At first glance, the differences between elliptical trainers and treadmills may seem purely aesthetic: Would you rather walk and run on a moving belt or pedal in place? But there are quite a few subtle differences between these exercise machines. Here's how to decide which is best for you:
Do you have limited workout space?
Choose a folding treadmill
Most full-size elliptical trainers and treadmills are 75 to 80-inches long. You may see the occasional elliptical trainer that folds for storage, but these usually suffer poor stability when in use. Many treadmills fold as well but without sacrificing balance, making them a much better choice if your workout space is limited.
Can you handle high-impact workouts?
Buy an elliptical trainer
Most high-end treadmills have cushioned belts to reduce the impact of your footfalls, but a hard run can still add up to a lot of pounding on your joints. With an elliptical trainer, however, your feet never leave the pedals no matter how hard you run. That makes an elliptical trainer with a smooth, comfortable stride a better choice if you want to run fast without your knees or back suffering.
Are you worried about numb feet?
Use caution if you're buying an elliptical trainer
Since your feet never leave the pedals as you're walking or running, the constant pressure of standing on an elliptical trainer's pedals can compress the nerves and blood vessels. Sometimes exercisers report numb feet as a result.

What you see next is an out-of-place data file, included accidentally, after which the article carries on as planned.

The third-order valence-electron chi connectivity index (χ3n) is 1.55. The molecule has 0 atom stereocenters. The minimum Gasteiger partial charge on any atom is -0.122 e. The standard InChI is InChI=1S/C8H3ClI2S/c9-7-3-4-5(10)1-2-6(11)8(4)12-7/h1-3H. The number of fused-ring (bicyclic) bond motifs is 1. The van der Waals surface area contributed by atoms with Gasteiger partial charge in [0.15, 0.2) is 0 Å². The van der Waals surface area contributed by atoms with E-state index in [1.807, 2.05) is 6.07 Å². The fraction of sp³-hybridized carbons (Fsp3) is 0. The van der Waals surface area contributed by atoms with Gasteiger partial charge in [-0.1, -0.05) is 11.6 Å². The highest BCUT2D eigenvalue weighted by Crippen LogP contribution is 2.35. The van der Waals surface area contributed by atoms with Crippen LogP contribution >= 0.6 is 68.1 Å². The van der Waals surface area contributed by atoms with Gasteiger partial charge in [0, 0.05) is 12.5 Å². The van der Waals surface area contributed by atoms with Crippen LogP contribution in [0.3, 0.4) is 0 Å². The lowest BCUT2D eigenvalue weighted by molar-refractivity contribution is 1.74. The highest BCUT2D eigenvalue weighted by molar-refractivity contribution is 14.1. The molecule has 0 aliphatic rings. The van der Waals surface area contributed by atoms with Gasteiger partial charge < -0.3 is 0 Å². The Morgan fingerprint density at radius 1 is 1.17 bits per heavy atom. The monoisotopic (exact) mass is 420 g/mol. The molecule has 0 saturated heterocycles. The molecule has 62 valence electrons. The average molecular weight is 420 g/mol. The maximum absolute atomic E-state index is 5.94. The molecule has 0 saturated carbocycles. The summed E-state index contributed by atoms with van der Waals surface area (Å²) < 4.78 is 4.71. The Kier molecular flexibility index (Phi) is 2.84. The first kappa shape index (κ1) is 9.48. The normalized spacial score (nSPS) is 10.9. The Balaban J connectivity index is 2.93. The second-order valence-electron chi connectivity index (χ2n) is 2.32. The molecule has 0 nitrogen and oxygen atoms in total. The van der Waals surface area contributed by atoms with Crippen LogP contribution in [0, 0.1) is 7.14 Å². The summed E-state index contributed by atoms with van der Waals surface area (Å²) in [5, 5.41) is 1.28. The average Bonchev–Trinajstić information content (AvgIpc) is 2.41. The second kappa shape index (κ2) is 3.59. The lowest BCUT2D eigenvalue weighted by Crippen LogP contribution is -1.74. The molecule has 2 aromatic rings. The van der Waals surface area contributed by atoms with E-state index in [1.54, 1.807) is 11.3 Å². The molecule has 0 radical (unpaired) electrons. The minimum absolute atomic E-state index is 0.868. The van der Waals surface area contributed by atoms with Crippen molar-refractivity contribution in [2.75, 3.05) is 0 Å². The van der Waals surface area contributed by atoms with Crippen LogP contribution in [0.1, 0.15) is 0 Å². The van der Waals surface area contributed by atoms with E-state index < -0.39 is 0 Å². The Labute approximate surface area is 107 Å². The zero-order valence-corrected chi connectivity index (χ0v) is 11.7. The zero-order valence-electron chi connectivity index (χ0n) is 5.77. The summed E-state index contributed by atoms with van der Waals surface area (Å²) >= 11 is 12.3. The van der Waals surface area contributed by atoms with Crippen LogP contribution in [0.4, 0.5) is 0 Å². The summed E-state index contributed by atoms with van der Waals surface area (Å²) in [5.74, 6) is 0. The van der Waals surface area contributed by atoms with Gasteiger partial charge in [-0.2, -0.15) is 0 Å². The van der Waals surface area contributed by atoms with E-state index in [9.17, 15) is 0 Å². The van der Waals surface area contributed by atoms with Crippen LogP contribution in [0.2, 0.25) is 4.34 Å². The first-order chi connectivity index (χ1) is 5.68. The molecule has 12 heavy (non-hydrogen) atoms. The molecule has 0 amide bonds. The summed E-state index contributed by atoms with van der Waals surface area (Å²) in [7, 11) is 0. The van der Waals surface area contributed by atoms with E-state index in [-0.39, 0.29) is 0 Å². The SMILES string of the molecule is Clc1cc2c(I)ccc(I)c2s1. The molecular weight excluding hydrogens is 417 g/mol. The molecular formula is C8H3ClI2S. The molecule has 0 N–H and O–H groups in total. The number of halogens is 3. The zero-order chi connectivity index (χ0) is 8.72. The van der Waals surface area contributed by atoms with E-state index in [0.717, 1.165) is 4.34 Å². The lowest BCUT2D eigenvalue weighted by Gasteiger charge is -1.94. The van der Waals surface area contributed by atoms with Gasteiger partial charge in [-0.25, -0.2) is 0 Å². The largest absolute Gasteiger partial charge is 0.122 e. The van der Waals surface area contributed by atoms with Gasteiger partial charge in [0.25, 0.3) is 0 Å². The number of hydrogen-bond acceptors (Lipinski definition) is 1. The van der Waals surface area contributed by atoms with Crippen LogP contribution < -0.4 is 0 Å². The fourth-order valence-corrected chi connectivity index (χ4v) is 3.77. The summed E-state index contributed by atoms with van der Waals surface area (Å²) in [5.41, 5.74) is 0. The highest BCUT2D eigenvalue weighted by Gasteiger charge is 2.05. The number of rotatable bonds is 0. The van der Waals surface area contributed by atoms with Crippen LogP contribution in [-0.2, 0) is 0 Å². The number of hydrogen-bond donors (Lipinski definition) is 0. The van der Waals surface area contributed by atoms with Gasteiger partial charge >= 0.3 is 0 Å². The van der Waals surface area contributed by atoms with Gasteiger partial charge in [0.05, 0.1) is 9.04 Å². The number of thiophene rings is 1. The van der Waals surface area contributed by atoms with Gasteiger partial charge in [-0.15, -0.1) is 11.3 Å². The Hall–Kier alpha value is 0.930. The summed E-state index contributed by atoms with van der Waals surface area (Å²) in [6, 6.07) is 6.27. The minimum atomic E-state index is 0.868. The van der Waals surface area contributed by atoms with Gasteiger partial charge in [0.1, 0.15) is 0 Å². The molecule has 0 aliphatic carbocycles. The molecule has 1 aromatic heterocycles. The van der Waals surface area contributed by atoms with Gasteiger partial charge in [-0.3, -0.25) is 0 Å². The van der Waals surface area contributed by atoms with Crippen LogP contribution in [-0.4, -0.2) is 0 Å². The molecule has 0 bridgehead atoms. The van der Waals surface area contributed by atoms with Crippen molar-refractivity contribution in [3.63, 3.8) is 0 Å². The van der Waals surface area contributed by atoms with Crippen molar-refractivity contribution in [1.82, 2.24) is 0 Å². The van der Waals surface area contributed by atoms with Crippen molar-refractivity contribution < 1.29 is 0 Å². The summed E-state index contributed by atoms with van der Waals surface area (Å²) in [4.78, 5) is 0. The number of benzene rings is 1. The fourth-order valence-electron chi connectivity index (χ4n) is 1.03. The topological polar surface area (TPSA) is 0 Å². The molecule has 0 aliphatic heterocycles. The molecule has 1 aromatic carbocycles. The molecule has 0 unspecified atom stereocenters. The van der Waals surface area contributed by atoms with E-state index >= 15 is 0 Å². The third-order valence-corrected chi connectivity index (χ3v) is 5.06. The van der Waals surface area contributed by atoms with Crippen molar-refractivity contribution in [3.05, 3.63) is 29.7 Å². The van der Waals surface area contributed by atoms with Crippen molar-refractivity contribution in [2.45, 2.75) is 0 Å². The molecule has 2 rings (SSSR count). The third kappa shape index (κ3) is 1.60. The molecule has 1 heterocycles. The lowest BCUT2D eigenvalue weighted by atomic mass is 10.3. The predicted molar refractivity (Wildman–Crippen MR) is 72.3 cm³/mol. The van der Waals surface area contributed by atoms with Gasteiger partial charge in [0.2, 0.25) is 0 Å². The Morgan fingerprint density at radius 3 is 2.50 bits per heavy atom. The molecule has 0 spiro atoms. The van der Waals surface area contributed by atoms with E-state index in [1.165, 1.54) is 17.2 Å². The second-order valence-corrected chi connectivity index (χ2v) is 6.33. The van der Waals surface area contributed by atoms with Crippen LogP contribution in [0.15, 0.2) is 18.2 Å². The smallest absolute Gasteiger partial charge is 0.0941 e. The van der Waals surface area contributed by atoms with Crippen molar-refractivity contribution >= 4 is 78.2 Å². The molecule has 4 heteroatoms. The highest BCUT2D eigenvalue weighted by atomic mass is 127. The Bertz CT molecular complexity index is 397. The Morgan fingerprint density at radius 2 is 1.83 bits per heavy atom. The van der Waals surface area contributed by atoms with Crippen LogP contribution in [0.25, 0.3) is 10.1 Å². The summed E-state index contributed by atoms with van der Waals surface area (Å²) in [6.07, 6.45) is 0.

In an interview with ConsumerSearch earlier this year, Dr. Michele S. Olson, an exercise physiologist with the American College of Sports Medicine, recommended a few solutions for what some have dubbed "sleepy foot syndrome." Possible remedies include wiggling your toes, pedaling backwards periodically, and not lacing your shoes too tightly. That said, if you already know or suspect that you're prone to developing numb feet on an elliptical trainer, you might want to consider buying a treadmill instead.
Do you want an upper body workout?
Buy an elliptical trainer
Almost all elliptical trainers have moving handlebars you can use for a modest upper-body workout. Just make sure they offer enough resistance and a smooth, comfortable motion.
A few low-end treadmills like the Gold's Gym Crosswalk 570 (*Est. $570) offer the same type of handlebars, but many reviewers say they just get in the way.
Are you planning on sharing your exercise machine?
Treadmills are more affordable
If several people are going to use the same exercise machine, it should fit all of you well. That's easiest to manage with a treadmill; as long as the belt is big enough to accommodate the longest stride out of the bunch, everybody can move freely. Your odds of finding an elliptical that fits multiple people well are best with high-end "free motion" models that allow you to determine your own stride length.
Do you want incline training?
Buy a treadmill
Although several elliptical trainers offer adjustable incline ramps, such as the Sole E35 (*Est. $1,170), this feature is rare on lower-priced models and forces a change in your stride. Treadmills that tilt up and down to vary your workout are much more common, and will not force you into a different gait.